I was also really intimidated when I first got the part because I didn’t know what a huge deal थे books were। But when I started telling people that I got it, every middle-aged gay man in New York freaked out. It really scared the hell out of me that so many people identified with this character. But what made me feel really comfortable was that Armistead had the final say on the casting. He gave us his blessing. JF: I love how involved he's been in making this production; I mean how often does that happen? WT: It doesn’t। I mean on the first day of rehearsal, he said that this is one of the happiest days of his life. He was so excited and such a part of it. But, still kept his distance respectfully to the writer Jeff Witty who made Armistead’s books into a musical. He couldn’t have been better to me through this whole process.
JF: Did he offer up any other words of wisdom that you can share?
WT: He told me once that there’s something about Mouse that’s hard for some people to get: which is this quirk that he is both light and dark. He said that I was really embodying that. And because as an actor you can really get neurotic about getting into a character, it was really comforting to hear from its creator that you’re on the right track.
JF: You’ve said before that playing reserved characters, like the one you played in The Addams Family, is more difficult for you than playing really crazy characters, like Franz in Rock of Ages. What was it like to play Mouse then, who is definitely on the more reserved side?
WT: The thing I love about Michael is that he’s a little of everything. He’s very much like who I am, which can sometimes be the hardest thing to play on stage because it’s the most exposing. You can feel naked and horrified because at the end of the day it’s about telling the truth. And telling the truth can be the hardest thing in the world.
But yeah, Michael is a lot like me: we’re both from Orlando, Florida, we both have conservative parents, I grew up very religious in the Baptist world just like him, it took us both a while to come out to our parents, we’re both hopeless romantics and we both like our vices.
JF: My brother, who’s straight, said he got really emotional during Michael’s coming out scene. It’s a really amazing number.
WT: I like how simple and subtle that scene is. I kept wanting to make it more dramatic, but the director kept telling me to stop and just read the letter. Just love your mother. I was also playing the scene kind of defensive, you know, ACCEPT ME GODDAMIT! And he kept saying, no, you love your mother. You feel for her and you get it. It’s more, Thank you for making me who I am, which is more heartbreaking because it’s killing them with kindness. I feel like that song is a gift and the character has been a gift. I’ve been so lucky to stumble across it.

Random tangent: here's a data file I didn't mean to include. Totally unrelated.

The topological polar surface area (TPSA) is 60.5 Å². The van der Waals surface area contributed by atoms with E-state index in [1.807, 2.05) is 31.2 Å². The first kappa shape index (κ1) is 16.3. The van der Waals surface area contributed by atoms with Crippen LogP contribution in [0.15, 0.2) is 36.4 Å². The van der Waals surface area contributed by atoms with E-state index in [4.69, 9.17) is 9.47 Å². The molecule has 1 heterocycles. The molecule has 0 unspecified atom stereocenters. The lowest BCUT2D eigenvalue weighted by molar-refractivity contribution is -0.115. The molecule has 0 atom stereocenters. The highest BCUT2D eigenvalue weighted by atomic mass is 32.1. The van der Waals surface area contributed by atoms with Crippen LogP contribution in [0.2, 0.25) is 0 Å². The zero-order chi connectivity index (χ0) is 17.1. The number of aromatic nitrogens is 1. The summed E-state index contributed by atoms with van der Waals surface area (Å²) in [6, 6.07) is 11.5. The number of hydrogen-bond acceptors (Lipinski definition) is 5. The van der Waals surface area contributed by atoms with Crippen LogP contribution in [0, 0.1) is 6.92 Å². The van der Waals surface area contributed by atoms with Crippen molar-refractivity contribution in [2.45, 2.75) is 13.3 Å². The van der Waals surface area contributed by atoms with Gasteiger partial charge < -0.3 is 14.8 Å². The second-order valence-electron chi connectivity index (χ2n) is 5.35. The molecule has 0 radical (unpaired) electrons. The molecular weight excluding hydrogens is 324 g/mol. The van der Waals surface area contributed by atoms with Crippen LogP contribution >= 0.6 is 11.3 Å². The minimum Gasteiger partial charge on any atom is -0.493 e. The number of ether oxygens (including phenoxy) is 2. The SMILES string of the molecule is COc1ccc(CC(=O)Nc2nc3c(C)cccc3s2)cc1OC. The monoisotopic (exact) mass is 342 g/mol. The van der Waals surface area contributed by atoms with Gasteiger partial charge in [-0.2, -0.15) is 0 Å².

JF: And I’d imagine people have been reacting very strongly to your performance?
WT: Yeah, it feels really great. I’ve never been in that position before. I mean Franz was super gay but I’ve never been in the position of having gay men telling me how I’ve helped and affected them. That’s been very special to me and it means a lot. And I didn’t care about that stuff before. I don’t want to say I was selfish, but I was really focused on being an actor on my own terms. I wasn’t really interested in being a role model or helping other people’s lives. I was just interested in doing good art, but the older I get I realize what’s the point of that ?
Like when I first moved to New York my agents told me that it’s probably better off that you don’t come out for television and film. But I think that’s changing dramatically; you know with people like Neil Patrick Harris, I mean things are changing in a great way.
JF: That couldn’t have even been that long ago, what 3, 4 years?
WT: Yeah, I got out of school three years ago. But they did say that they would be completely open to it if I wanted to.
JF: But they were just recommending…
WT: Yeah, and they’re all gay too. It’s just one of those hard decisions to make as an actor, deciding weather or not you want to sacrifice the possibility of putting you into a box as a gay guy. But I think it’s getting easier to be a gay man and being able to do it all. But I started to realize that if I wasn’t going to get cast in something because I’m gay, I don’t want to be part of that project. You start growing up and you start seeing these things. And now I’m trying to be as active as I can in the gay agenda. I mean we are so close in New York to getting marriage equality right now. This is such a big deal! It’s made me really passionate, it has to get done! So yeah, it’s affected me. I love how it’s affected other people. I love that it’s made a difference, I think this piece is really special in that way. Even though it’s dated, it takes place in the 70s, but we’re still dealing with the same issues.